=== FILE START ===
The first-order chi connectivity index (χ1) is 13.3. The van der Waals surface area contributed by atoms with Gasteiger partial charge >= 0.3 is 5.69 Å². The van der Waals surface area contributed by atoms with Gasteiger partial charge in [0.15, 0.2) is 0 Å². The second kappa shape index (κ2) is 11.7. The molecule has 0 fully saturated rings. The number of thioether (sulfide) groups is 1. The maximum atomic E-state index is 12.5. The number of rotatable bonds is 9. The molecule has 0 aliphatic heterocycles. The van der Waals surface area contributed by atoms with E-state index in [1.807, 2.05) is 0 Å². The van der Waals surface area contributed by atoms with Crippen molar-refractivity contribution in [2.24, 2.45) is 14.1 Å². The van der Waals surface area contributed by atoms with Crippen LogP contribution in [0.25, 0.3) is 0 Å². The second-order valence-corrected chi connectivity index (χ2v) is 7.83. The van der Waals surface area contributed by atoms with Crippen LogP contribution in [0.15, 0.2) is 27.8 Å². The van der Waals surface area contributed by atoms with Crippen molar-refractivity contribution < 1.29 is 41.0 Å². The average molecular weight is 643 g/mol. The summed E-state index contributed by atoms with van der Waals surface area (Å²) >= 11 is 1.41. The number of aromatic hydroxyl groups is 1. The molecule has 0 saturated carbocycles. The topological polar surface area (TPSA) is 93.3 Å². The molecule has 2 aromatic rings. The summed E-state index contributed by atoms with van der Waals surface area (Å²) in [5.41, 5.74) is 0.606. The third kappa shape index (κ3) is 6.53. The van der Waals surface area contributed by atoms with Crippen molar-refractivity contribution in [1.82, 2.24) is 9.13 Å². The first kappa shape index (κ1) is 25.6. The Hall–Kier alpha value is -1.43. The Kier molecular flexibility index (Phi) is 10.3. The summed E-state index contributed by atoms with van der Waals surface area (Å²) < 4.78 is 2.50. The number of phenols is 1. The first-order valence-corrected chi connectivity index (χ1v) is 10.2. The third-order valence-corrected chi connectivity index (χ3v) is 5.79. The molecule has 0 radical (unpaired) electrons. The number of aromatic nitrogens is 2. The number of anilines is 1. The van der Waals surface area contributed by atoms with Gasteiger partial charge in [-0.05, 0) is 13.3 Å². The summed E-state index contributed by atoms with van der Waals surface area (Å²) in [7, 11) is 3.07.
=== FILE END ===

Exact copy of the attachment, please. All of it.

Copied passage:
The first-order chi connectivity index (χ1) is 13.3. The van der Waals surface area contributed by atoms with Gasteiger partial charge >= 0.3 is 5.69 Å². The van der Waals surface area contributed by atoms with Gasteiger partial charge in [0.15, 0.2) is 0 Å². The second kappa shape index (κ2) is 11.7. The molecule has 0 fully saturated rings. The number of thioether (sulfide) groups is 1. The maximum atomic E-state index is 12.5. The number of rotatable bonds is 9. The molecule has 0 aliphatic heterocycles. The van der Waals surface area contributed by atoms with E-state index in [1.807, 2.05) is 0 Å². The van der Waals surface area contributed by atoms with Crippen molar-refractivity contribution in [2.24, 2.45) is 14.1 Å². The van der Waals surface area contributed by atoms with Crippen LogP contribution in [0.25, 0.3) is 0 Å². The second-order valence-corrected chi connectivity index (χ2v) is 7.83. The van der Waals surface area contributed by atoms with Crippen LogP contribution in [0.15, 0.2) is 27.8 Å². The van der Waals surface area contributed by atoms with Crippen molar-refractivity contribution < 1.29 is 41.0 Å². The average molecular weight is 643 g/mol. The summed E-state index contributed by atoms with van der Waals surface area (Å²) >= 11 is 1.41. The number of aromatic hydroxyl groups is 1. The molecule has 0 saturated carbocycles. The topological polar surface area (TPSA) is 93.3 Å². The molecule has 2 aromatic rings. The summed E-state index contributed by atoms with van der Waals surface area (Å²) in [5.41, 5.74) is 0.606. The third kappa shape index (κ3) is 6.53. The van der Waals surface area contributed by atoms with Crippen molar-refractivity contribution in [1.82, 2.24) is 9.13 Å². The first kappa shape index (κ1) is 25.6. The Hall–Kier alpha value is -1.43. The Kier molecular flexibility index (Phi) is 10.3. The summed E-state index contributed by atoms with van der Waals surface area (Å²) < 4.78 is 2.50. The number of phenols is 1. The first-order valence-corrected chi connectivity index (χ1v) is 10.2. The third-order valence-corrected chi connectivity index (χ3v) is 5.79. The molecule has 0 radical (unpaired) electrons. The number of aromatic nitrogens is 2. The number of anilines is 1. The van der Waals surface area contributed by atoms with Gasteiger partial charge in [-0.05, 0) is 13.3 Å². The summed E-state index contributed by atoms with van der Waals surface area (Å²) in [7, 11) is 3.07.